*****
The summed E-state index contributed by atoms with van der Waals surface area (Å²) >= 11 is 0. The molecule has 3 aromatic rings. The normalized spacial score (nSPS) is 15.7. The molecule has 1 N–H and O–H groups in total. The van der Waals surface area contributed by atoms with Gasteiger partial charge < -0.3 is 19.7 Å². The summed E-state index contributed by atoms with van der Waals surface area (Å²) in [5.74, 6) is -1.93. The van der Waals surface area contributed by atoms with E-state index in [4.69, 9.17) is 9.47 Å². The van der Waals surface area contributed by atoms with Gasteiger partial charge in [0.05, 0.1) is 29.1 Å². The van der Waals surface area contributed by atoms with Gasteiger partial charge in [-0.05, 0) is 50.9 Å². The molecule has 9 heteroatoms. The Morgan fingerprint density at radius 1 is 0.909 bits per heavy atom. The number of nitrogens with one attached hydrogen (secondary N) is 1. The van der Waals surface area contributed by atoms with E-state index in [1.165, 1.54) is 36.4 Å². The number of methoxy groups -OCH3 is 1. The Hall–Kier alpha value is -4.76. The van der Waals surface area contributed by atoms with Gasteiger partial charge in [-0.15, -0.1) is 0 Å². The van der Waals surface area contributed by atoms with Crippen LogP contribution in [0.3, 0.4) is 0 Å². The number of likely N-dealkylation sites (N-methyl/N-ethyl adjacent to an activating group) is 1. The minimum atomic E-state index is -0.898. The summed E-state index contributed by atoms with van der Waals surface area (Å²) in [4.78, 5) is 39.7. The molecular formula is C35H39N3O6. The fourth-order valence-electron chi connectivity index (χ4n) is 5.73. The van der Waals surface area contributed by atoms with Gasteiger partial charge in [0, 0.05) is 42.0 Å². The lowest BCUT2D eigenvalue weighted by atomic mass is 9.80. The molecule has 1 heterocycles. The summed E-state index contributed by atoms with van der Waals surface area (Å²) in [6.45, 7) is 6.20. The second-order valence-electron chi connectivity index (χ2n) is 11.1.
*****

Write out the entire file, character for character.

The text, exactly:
The summed E-state index contributed by atoms with van der Waals surface area (Å²) >= 11 is 0. The molecule has 3 aromatic rings. The normalized spacial score (nSPS) is 15.7. The molecule has 1 N–H and O–H groups in total. The van der Waals surface area contributed by atoms with Gasteiger partial charge < -0.3 is 19.7 Å². The summed E-state index contributed by atoms with van der Waals surface area (Å²) in [5.74, 6) is -1.93. The van der Waals surface area contributed by atoms with E-state index in [4.69, 9.17) is 9.47 Å². The van der Waals surface area contributed by atoms with Gasteiger partial charge in [0.05, 0.1) is 29.1 Å². The van der Waals surface area contributed by atoms with Gasteiger partial charge in [-0.05, 0) is 50.9 Å². The molecule has 9 heteroatoms. The Morgan fingerprint density at radius 1 is 0.909 bits per heavy atom. The number of nitrogens with one attached hydrogen (secondary N) is 1. The van der Waals surface area contributed by atoms with E-state index in [1.165, 1.54) is 36.4 Å². The number of methoxy groups -OCH3 is 1. The Hall–Kier alpha value is -4.76. The van der Waals surface area contributed by atoms with Gasteiger partial charge in [-0.15, -0.1) is 0 Å². The van der Waals surface area contributed by atoms with Crippen LogP contribution in [0.3, 0.4) is 0 Å². The number of likely N-dealkylation sites (N-methyl/N-ethyl adjacent to an activating group) is 1. The minimum atomic E-state index is -0.898. The summed E-state index contributed by atoms with van der Waals surface area (Å²) in [4.78, 5) is 39.7. The molecular formula is C35H39N3O6. The fourth-order valence-electron chi connectivity index (χ4n) is 5.73. The van der Waals surface area contributed by atoms with Gasteiger partial charge in [0, 0.05) is 42.0 Å². The lowest BCUT2D eigenvalue weighted by atomic mass is 9.80. The molecule has 1 heterocycles. The summed E-state index contributed by atoms with van der Waals surface area (Å²) in [6.45, 7) is 6.20. The second-order valence-electron chi connectivity index (χ2n) is 11.1.